When an announcer at the Missouri State Fair in August asked, "Do you want to see the president chased by a bull?", the crowd roared. A rodeo clown stepped into the packed stadium and, as per usual, amused the crowd by running away from a raging bull. Only this time, he was wearing a Barack Obama mask. Half the audience laughed, thrilled to see the US president get his comeuppance. Others felt uneasy. Over the next few days, as news reports levelling charges of racism and disrespect spread over the country, people across the state began to defend their views. One question kept coming up again and again: "What has Obama done for us, anyway?"
At a college of education in Missouri, the most noticeable thing about conversations concerning Obama is how often people rush to protect him. He's characterised as the "nice guy", the chance for a "do-over" after George W Bush. But no one can ride that high for very long in politics. Disillusionment is growing in the sector, yet it is hard to fault Obama in particular. Although the president has immense international and military clout, when it comes to education the individual state legislators are in charge.
Not until the 1950s did the US federal government attempt to gain control over schools. Before then the matter was almost entirely local. But, spooked by the launch of the Sputnik satellite in 1957, the US feared that the technological race with the Soviet Union was being lost. President Dwight D Eisenhower offered federal resources to support a better education system and the public reacted enthusiastically. By the time anyone started worrying that the reforms were encroaching on local democracy, it was too late; the door to federal interference in education was already open.
As states are still in charge of education legislation, the president is really just a man with a plan, and a large pot of cash. He can't legally force anyone's hand. Obama's secret weapon in this respect is education secretary Arne Duncan - a formidable operator. While pushing an array of controversial reforms, including closer evaluation of teacher quality and the closure of low-quality schools, Duncan has managed to stay on reasonably respectful terms with the teaching unions and is unusually down to earth for a US politician.
One answer doesn't fit all
In July 2009, Obama launched Race to the Top, his linchpin education policy, through which states could compete to get a share of $4.3 billion (pound;2.7 billion) in funding. States were asked to submit plans for implementing favoured reforms. To British ears like mine, these reforms sound sensible enough - for example, adopting a national curriculum (known as the Common Core State Standards), introducing a teacher evaluation system, intervening in low-achieving schools and improving the use of data. Unfortunately, having states clamber over each other in a bid to grab money has not gone quite to plan.
First, states over-promised. This may have been down to honest glitches as much as a calculated move to get their hands on the cash, but at least two states (Georgia and Hawaii) have been labelled "high risk" because of delays in implementation, and many others have reneged on original pledges. That six of the states granted money had to ask for "waivers" recently because they had not yet met the requirements adds further grist to the cynics' mill. And this has left states that put in more realistic bids feeling aggrieved.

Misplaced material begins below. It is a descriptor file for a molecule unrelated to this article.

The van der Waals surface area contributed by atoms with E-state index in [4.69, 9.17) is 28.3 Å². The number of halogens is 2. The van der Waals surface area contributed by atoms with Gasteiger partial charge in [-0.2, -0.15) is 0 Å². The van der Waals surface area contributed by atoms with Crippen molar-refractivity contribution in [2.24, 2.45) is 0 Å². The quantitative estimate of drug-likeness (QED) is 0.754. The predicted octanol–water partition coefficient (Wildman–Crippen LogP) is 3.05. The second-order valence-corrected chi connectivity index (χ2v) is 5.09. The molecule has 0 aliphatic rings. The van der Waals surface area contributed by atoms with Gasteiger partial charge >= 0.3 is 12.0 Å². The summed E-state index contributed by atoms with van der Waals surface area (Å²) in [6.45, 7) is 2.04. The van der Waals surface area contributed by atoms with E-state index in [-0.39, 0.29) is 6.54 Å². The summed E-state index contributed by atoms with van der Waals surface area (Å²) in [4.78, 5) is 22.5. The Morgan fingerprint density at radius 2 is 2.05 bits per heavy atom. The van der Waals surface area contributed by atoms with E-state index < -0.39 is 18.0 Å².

The second problem with Race to the Top is that it holds up one set of proposals as the answer to all ills. But does a one-room schoolhouse in Louisiana really require the same reforms as a school in inner-city Memphis? Or what if, like Massachusetts, you already have a great curriculum? Why sign up to a different one? To get around this predictable palaver, the most recent round of the race opened up the bidding to individual school districts (of which there are 14,000 in the US). Only now the complaint is that providing money in such concentrated areas compounds the already existing structural inequalities in school financing. US schools rely heavily on local property taxes for funding, meaning that those in poorer areas often have fewer resources. How likely is it that a needy district will have the resources to put together the best bid?
Ultimately, the Race to the Top exemplifies the fact that, when it comes to education, a president cannot win wholehearted admiration from the public. If he does nothing, then he is the first president since the 1950s without a vision for beating other nations. If he imposes reforms, local policymakers will scream that he is stamping on local democracy. Dangle cash and he must either pick recipients carefully, and risk helping only already well-managed areas, or dole out the cash liberally, and risk it being wasted. From the Right, the default complaint is that the president is intruding in places he shouldn't. From the Left, it is that for-profits have undue influence over policies. I am starting to wonder if the Sputnik paranoia that once united the education establishment has turned inward, causing it to tear itself apart.
So, having a bull chase a representation of the president is a little unfair. Without the ability to control schools directly, designing policies that will satisfy a nation of 300 million people is nigh on impossible. Indeed, educational reform in this vast country can be so challenging that it sometimes resembles the slapstick of Missouri State Fair's rodeo clown.
Laura McInerney is a PhD student at the University of Missouri, US, a Fulbright Award recipient and a former teacher in East London, England.